Music documentaries have become incredibly ubiquitous in the last decade and, although they’ve yet to wear out their welcome their formulas have become familiar and yet, occasionally, a very, very good one comes along and makes us forget all that we know about the genre as it weaves its magic quickly, quietly, and leaves us spellbound and tongue-tied. Produced By George Martin is such a documentary––one that gives us insight into one of the greatest musical minds of the last century, and even a revealing portrait of the man himself. It’s hard to write about this film and not feel as though one is giving away the best bits––it’s like a great short story or poem or novel that reveals itself to you line by line, each vowel, consonant, syllable worth savoring in a selfish reverie.
The whole story is here: the young man of modest means but powerful intellect that was a natural musician, gifted not only with those talents but also a tirelessly adventurous spirit. We know that he worked for the minor Parlophone label after joining EMI but that he built the label up, one novelty and comedy record at a time. His work with Spike Milligan, Peter Sellers, Rolf Harris, and others––on which he created “sound pictures”––would become influential on a generation of young Brits, including Martin’s best-known clients, the Beatles. But hearing it told here, it sounds marvelous, magical, part of a magical era that will, in a few decades, have finally slipped from our grasp.
As one might expect the story of Martin and the Fab Four occupies a large portion of the film but it’s told tenderly and in such a way that it seems wholly new. He wasn’t fond of the band when he first heard the music, but he liked manager Brian Epstein and agreed to give the band a studio date; meeting them later, interacting with them, he says, he fell in love. And, watching him interact with Paul McCartney and Ring Starr here, you can see that the five really were kindred spirits: their humor is remarkably similar, their rapport unwavering. It’s a relationship that is not entirely father-child but not entirely master and apprentice, either. Whatever the dynamic, it remains one of the great working relationships of all time, impossible to fully understand but nevertheless very easy to examine again and again.
It wasn’t all sunshine and happiness, of course––there was the falling out during the Let It Be era and the reconciliation for Abbey Road. Starr’s feelings were long hurt after Martin––through a series of events that have been explained before and are once more explained here––replaced Ringo with studio drummer Andy White on an early session. Still, the divides didn’t last––Martin produced one of Ringo’s early solo albums––1970’s Sentimental Journey––and worked several more times with Sir Paul.
But Martin worked with countless other acts––even while recording those all-important sides with the Fabs. His touches on Mahavishnu Orchestra’s 1974 Apocalypse are perfection defined and his affection for that recording is palpable here. He worked on Jeff Beck’s 1975 and 1976 classics Blow By Blow and Wired, two albums that are not only essential recordings from that decade but of all time. He made more albums than you think with America, twiddled knobs for fellow aircraft enthusiast Jimmy Webb (there’s a story about these sessions featured in the extras that is priceless), and––though it’s not mentioned in the film––worked on sides by Little River Band, UFO, and Cheap Trick. He also opened AIR Studios in London and in Montserrat. The latter was the toast of the British recording industry through much of the ‘80s with The Police, Dire Straits, and numerous others recording there before it was destroyed by hurricane in 1989.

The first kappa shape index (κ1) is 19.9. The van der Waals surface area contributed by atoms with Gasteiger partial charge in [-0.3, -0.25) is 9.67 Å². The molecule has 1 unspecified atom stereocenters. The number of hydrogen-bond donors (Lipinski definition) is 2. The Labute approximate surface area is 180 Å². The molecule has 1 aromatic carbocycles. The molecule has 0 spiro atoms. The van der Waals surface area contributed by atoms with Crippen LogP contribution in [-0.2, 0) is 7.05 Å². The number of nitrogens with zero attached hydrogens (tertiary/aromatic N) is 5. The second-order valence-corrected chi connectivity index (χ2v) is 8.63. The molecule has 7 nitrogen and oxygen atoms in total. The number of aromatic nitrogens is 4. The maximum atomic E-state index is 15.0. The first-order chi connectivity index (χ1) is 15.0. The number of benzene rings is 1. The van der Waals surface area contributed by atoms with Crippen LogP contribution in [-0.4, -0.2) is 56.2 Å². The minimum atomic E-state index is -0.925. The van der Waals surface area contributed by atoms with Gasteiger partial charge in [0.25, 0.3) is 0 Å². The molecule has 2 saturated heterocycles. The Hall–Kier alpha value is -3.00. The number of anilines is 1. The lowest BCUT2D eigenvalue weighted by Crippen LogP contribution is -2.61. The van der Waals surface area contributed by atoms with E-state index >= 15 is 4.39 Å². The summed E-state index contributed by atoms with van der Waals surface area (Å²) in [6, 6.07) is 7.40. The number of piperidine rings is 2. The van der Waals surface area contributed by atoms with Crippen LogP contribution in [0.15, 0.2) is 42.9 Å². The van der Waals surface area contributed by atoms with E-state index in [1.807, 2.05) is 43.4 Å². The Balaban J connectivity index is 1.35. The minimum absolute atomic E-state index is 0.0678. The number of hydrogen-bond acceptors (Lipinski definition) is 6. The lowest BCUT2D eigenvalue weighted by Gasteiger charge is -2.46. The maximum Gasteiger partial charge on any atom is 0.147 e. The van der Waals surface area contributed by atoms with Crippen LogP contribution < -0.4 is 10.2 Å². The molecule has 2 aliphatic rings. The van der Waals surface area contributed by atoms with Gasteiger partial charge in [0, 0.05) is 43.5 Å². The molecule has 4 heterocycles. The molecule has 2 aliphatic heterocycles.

A visit to the long defunct facilities is, in short, heartbreaking.
Martin actually made little money at EMI––at least early on––despite his uncanny ability to recognize and produce hits. That clearly remains a sensitive issue for him but, now in his mid 80s, he’s unafraid to speak his mind about such matters and, on suspects, has in fact never been afraid to do so at any point in his life. There are the documented struggles with his hearing––which he began losing in his 50s but his family is intact, and his son Giles and wife Judy join him for large portions of the film.
And the music is, as you might expect, unforgettable, whether Peter Gabriel performing George Gershwin’s “Summertime” or Bernard Cribbins performing the novelty hit “Right Said Fred”, or, naturally, the material from McCartney et al. You don’t forget the stuff you know he produced but the material you may not realized was his work takes on new dimensions in this light, such as with the hits he created with America.
A number of guests trickle in, including Michael Palin, Cilla Black, Jeff Beck, Rolf Harris, T Bone Burnett, and Rick Rubin but none are as magical or as charismatic as Martin himself. This is a film that spans generations, musical tastes, and national boundaries. A truly great work about a truly great man.
The Blu-ray and DVD come packed with nearly one hour of bonus material––some of it expanding upon material featured in the film proper, much of it not. That hour or so passes far too quickly and is the rare case of bonus material being as good as anything that’s in the film.